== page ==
Springtime in the Smokies

How about a fun trivia question?

What is the most visited National Park in America?

We would have guessed Yellowstone or Yosemite, or even the Grand Canyon, but it is the Great Smoky Mountains National Park. Believe it or not, it attracts nearly twice as many annual visitors as any other park.

There must be some darn good reasons all of those people are coming, so we did a little exploring and discovered plenty. We also found that spring is the perfect season to take in the explosion of wildflowers and greenery while the colorful slopes and foggy valleys burst back to life.

Any good exploration needs a base camp and Gatlinburg, Tennessee, the gateway to Great Smoky Mountains National Park, is the perfect place to start.

This classic mountain village has stunning views at almost every turn or, for a full panorama, the top of the Space Needle can’t be beat. From its over four hundred feet high outdoor observation level the entire town spreads out in every direction beneath the alpine backdrop.

If that’s not quite high enough, there’s no better spot to check out the spectacle of colors than from the top of Clingmans Dome, the highest peak in the Smokies, as well as the highest point in the state of Tennessee, and on the Appalachian Trail.

No need to bring the climbing gear either, since Clingmans Dome Road opens up April 1st and it is only a half mile hike from the high parking area to the 6,643 foot summit, where another even more spectacular observation tower awaits.

From up here the park’s name is no mystery. The namesake haze settles into the low-lying hollows (known as hollers in these parts) and looks for all the world like smoke.

Down below, saying goodbye to winter also ushers in the return of festivals and celebrations to the mountains.

The Great Smoky Arts & Crafts Community gets back into full swing with their Easter Craft Show at the end of March, but the historic 8-mile loop Arts & Crafts Trail is open year ‘round. Local artisans have been whittling, painting, sewing, weaving, and carving original works in this neck of the woods for centuries, long before the trail was officially established back in 1937.

Nowadays guest craftspeople from all around the country join in sharing skills and ideas and giving folks a chance to take home a handmade heirloom.

April kicks off with the Annual Smoky Mountain Trout Tournament, the biggest trout tournament in the Smokies. Adults and kids can try their luck whether they’ve lived in these hills for generations or they’re a city slicker just passing through. Either way the fish tales are always flying about all of the whoppers that just barely got away.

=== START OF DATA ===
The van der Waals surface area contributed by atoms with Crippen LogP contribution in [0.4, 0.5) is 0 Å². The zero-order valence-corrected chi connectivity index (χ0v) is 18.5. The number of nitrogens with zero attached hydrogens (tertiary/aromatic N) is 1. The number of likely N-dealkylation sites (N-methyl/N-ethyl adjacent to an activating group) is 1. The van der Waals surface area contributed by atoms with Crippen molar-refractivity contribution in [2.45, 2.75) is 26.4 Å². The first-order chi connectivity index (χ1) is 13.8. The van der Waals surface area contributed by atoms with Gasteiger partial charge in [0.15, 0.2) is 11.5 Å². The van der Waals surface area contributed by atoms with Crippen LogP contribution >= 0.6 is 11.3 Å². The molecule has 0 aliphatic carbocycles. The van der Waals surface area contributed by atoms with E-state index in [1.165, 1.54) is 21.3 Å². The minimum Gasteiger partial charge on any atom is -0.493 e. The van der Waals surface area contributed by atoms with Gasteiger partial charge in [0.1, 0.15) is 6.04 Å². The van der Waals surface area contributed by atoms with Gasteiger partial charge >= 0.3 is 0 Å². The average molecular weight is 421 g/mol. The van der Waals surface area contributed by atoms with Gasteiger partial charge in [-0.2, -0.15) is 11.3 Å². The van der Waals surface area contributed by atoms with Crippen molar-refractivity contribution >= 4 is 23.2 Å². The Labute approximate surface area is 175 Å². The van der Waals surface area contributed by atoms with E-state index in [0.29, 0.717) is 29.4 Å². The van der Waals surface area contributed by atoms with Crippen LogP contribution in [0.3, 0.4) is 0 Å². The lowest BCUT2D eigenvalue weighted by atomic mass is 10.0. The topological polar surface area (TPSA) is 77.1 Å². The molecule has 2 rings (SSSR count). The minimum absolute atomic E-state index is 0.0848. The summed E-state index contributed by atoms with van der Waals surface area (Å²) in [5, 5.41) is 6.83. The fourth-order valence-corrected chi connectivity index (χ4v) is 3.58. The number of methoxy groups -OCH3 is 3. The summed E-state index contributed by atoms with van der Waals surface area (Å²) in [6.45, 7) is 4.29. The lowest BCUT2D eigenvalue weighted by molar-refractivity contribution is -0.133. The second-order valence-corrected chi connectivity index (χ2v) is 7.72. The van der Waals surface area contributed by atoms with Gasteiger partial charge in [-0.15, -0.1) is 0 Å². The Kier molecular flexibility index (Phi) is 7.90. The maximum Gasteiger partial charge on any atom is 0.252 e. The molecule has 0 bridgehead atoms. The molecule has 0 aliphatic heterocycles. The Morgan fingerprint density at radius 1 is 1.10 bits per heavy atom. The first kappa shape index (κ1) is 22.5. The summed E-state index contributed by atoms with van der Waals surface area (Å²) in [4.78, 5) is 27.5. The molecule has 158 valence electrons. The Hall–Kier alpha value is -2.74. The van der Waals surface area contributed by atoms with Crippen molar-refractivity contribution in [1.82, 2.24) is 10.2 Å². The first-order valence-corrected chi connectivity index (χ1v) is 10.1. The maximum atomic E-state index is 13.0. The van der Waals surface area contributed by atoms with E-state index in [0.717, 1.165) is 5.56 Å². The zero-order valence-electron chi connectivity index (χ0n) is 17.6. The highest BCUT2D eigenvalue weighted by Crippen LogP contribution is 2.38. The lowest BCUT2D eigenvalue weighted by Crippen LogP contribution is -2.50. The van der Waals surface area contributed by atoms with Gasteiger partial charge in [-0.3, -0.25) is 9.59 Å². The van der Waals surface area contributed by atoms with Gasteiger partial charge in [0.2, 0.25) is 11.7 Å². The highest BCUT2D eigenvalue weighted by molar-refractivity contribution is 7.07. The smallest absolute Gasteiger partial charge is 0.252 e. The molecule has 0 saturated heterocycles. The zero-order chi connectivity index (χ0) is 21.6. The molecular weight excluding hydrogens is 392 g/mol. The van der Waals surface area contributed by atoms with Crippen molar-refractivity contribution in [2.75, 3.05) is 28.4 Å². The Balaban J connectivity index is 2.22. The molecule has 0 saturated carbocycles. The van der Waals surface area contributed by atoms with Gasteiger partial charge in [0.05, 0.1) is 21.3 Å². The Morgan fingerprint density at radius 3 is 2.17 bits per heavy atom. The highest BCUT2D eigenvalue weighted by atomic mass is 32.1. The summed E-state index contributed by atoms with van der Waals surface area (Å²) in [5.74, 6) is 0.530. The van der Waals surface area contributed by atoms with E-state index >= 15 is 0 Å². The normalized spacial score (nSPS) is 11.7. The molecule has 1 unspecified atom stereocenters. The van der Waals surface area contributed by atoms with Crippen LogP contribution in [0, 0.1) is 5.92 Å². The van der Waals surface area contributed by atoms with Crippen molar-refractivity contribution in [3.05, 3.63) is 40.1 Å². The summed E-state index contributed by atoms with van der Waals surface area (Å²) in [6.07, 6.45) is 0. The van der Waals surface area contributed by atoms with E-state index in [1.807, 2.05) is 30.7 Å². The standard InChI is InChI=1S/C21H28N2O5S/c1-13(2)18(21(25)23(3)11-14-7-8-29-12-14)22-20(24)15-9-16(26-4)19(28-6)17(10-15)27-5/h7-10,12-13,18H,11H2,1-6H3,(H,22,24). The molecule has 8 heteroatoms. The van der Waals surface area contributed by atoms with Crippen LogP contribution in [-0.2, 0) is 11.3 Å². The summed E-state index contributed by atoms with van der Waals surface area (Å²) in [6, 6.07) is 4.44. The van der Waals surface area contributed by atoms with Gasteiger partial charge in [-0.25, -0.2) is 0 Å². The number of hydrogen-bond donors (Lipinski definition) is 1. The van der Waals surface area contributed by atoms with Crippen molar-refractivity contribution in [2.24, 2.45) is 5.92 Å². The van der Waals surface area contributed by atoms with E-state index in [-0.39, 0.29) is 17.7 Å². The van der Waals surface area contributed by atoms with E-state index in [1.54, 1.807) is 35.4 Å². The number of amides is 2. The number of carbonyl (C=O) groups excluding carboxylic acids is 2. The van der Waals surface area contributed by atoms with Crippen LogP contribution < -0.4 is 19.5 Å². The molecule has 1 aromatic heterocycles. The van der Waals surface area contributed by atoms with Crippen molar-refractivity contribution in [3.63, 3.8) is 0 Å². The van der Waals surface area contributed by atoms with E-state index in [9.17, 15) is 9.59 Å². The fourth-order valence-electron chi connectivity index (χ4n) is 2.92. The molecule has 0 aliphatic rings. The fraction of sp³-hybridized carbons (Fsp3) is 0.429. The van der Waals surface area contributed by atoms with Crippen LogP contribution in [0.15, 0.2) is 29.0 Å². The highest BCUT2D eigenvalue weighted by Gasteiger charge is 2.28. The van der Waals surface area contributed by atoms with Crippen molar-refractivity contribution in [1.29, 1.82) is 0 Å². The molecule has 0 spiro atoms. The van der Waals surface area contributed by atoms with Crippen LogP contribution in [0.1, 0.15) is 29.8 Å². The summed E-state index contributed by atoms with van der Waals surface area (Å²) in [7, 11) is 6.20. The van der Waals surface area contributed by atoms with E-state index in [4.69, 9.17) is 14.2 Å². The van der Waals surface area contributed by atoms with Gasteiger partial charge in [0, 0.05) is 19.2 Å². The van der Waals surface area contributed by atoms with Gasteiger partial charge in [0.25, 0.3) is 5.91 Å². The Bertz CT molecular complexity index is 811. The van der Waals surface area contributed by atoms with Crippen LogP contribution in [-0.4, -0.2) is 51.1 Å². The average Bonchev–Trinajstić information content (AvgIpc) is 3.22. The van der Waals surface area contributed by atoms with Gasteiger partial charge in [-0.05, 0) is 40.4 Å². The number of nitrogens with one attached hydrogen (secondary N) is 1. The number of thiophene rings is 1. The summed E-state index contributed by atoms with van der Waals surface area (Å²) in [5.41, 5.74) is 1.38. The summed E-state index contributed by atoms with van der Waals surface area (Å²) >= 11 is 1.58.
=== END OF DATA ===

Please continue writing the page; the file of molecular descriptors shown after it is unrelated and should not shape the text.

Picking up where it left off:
Conceivably, some of those more cosmopolitan urbanites would rather indulge in a bit of the fruit of the vine. Perfect timing again, since the middle of the month brings Gatlinburg Wine Weekend featuring the Gatlinburg Wine Tour and the Gatlinburg Smoky Mountain Wine Fest.

The award-winning Tennessee wines offer something for everyone from connoisseurs to critics, life-long aficionados or rank amateurs. Luckily, we fit in there somewhere along that scale.

As April draws to a close, the Gatlinburg area blossoms with the Great Smoky Mountain Association’s Annual Wildflower Pilgrimage. For nearly seventy years many of the nation’s leading botanical experts and Appalachian wildlife authorities have been meeting here to provide demonstrations and lectures, along with instructional walks and guided hiking tours.

Scenic beauty may always be these mountains’ main attraction, but the music of this region most certainly gives it a run for its money and no one epitomizes that style better than Dolly Parton. In 1985 she took over Silver Dollar City Tennessee, renamed it Dollywood, and quickly turned it into the nation’s premier music oriented theme park.

The park opens in the middle of March and this is a great time of year to beat the crowds before the summer rush. April brings the Spring Mix Festival featuring a wide variety of musical genres from country to gospel to Classic Rock and R&B, with some of our favorites such as The Drifters, Firefall, Crystal Gayle, Amy Grant, the Atlanta Rhythm Section, and the Marshall Tucker Band performing.

So maybe we under estimated when we said we found plenty of reasons. With so much to pack into every day, we were sure glad find Piddlin.com, and that daylight savings time had returned.

That just might be the best thing about spring.

David & Veronica, GypsyNester.com

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7 thoughts on “Springtime in the Smokies”

  1. I stayed right across the street when I was in Gatlinburg. I wish I would have visited! That looks super cool!

  2. Great post! Loved your article! You visit great place and awesome pictures. Thank you so much for sharing it.

  3. Love your book and your blog! Wanted to point out that Silver Dollar City is very much still up and running. Dollywood is a totally separate amusement park in Pigeon Forge.

    1. Thanks Debbie. You are right that Silver Dollar City is still up and running, perhaps we should have been more clear. The one that is still going is the original in Missouri, Dollywood was a second one called Silver Dollar City Tennessee before she bought it.

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